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Written By: Michael Allen
Although I am an off-road guy through and through, living on the west coast doesn’t exactly give my inner Scott Summers many opportunities to splash around in the mud. It almost never fails that we get some showers throughout winter, but it’s pretty rare that we get a full on storm that coincides with a motocross race. Adding to the odd times of 2020, my phone informed me that the chance of rain was 100% for the 2020 Dubya Vet World Championships at Glen Helen. I have always been a person who likes preparing for things, but since becoming a father, dad prep has become a real thing. Come race day morning, I’m always ready to take on the world (and wipe its ass with my extra baby wipes). The night before the race I was prepping goggles and I remembered that I have one pair of roll offs that stay in my goggle bag just in case. I switched to wearing Scott Prospect goggles 99% of the time a few years ago when I tested a pair and loved them. I bought a pair and they have always been tucked away in my bag. To me they are more like a “if all else fails” option that I never want to use because they came pre-assembled and to be honest, I didn’t know how to rebuild them if I ever got them muddy. That’s when it hit me, I had worn them last year at the Tecate sprint enduro (mind you I only pulled the string three times because I wasn’t used to wearing roll offs) and never rebuilt them. I knew if I rolled the dice and didn’t rebuild them before the race, I was for sure going to need them and if I used them without rebuilding them, I would surely runout of pulls because that’s how life works. So I cleaned off the bench, got out all the rebuild parts, laid out a towel and went to work.
To my surprise, building the Works Film System was far more user friendly then I had anticipated. With the help of the how-to video on Scott’s website (https://www.youtube.com/watch?v=JZr_4zkb12Y) it only took me about 10 minutes until they were ready to have muck thrown at them. The canisters are very easy to clip on and secure to the lens, the anti-stick grid pops right on and the pre rolled film comes with a little sticker to use on the opposite side so you don’t need additional tape. There are only two challenging steps of rebuilding the WFS; the first is getting the roll started straight on the dirty side because if you don’t start it straight the film can start rolling off center and cause issues. The other is getting the top of the film under the “mud flap” all the way across the goggle. I’m sure those steps will become second nature after a few more mud races although that may take a few years living in southern California.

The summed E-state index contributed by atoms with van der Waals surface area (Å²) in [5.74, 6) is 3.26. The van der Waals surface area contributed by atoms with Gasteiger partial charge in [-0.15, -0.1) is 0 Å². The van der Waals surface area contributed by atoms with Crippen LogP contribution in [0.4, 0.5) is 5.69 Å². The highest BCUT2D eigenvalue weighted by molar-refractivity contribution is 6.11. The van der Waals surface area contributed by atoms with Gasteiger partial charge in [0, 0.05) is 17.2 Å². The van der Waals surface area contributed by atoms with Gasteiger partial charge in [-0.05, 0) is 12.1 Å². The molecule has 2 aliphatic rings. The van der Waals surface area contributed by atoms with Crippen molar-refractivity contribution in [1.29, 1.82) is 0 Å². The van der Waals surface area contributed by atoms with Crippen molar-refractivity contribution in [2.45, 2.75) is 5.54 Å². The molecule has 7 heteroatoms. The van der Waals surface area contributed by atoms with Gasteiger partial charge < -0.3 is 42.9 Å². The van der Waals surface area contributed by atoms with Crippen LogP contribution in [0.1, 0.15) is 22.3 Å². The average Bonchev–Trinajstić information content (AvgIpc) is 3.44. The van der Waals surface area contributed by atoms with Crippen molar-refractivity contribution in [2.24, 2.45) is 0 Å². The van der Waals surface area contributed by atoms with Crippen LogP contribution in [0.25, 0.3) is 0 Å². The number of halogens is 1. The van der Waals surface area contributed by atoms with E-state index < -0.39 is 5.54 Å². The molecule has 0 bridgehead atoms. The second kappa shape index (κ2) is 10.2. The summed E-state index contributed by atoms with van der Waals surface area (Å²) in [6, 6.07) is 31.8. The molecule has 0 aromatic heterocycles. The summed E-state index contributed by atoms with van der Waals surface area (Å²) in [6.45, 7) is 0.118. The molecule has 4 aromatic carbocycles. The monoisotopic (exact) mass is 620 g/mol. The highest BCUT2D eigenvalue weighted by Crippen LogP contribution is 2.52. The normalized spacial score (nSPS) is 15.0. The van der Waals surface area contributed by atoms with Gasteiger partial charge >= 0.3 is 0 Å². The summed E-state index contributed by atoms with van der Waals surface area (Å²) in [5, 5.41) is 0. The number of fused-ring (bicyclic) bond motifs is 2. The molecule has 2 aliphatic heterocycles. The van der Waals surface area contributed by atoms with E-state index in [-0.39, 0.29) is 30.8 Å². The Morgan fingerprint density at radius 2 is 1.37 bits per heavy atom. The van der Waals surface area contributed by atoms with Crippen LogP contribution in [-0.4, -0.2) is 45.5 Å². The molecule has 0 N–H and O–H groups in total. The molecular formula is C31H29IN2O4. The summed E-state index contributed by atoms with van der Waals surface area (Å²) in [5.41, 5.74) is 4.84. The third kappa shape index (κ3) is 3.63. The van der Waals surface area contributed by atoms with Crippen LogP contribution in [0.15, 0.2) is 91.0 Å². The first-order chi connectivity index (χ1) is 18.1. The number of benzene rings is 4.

Just as the weather man said, as soon as morning practice came to an end and the national anthem was being sang, the skies opened up. As I headed to the line for my first moto I kept the goggles in their bag, tucked inside my riding raincoat (yes I’m an off-road guy who came prepared with many jackets, vests and raincoats). It’s funny how as racers we will take our nice clean bike to a mud race where we know the grit and grime is going to be mashed into every crevasse without batting an eye, yet as we go to the line, keeping our goggles and gloves clean and dry becomes more important than our first born child. As the gate dropped I quickly found that racing a 250f against 450s may have its advantages on some parts of the track, but the start straight at Glen Helen wasn’t one of them. Simultaneously I learned that once I was brave enough to take my hand off the bars and pull the string, the 50mm wide film on the WFS provides a larger view than most roll off systems. Luckily I pulled the string just in time to see more muck being thrown my way as the field of 450s seemed to be shrinking in size roaring into Talladega. The anti-stick grid that is between the lens and the film creates a small air gap so that if there is any moisture between the two surfaces, it doesn’t create any viewing distortion. In addition to the anti-stick function, the mud flap across the top creates an overlap so no moisture can come from above the film and create distortion. Throughout both moto’s that day, the WFS worked just as advertised and never left me in need of more clean film. The system can be bought separately for $40.00 or pre-installed on a set of goggles for $109.95. After spending my hard-earned money on the WFS, I am completely satisfied with the product and would recommend it to anyone who needs a straight forward roll off system with a wide peripheral field of vision. If you have any questions about the Scott WFS system feel free to reach out to me at Michael@keeferinctesting.com.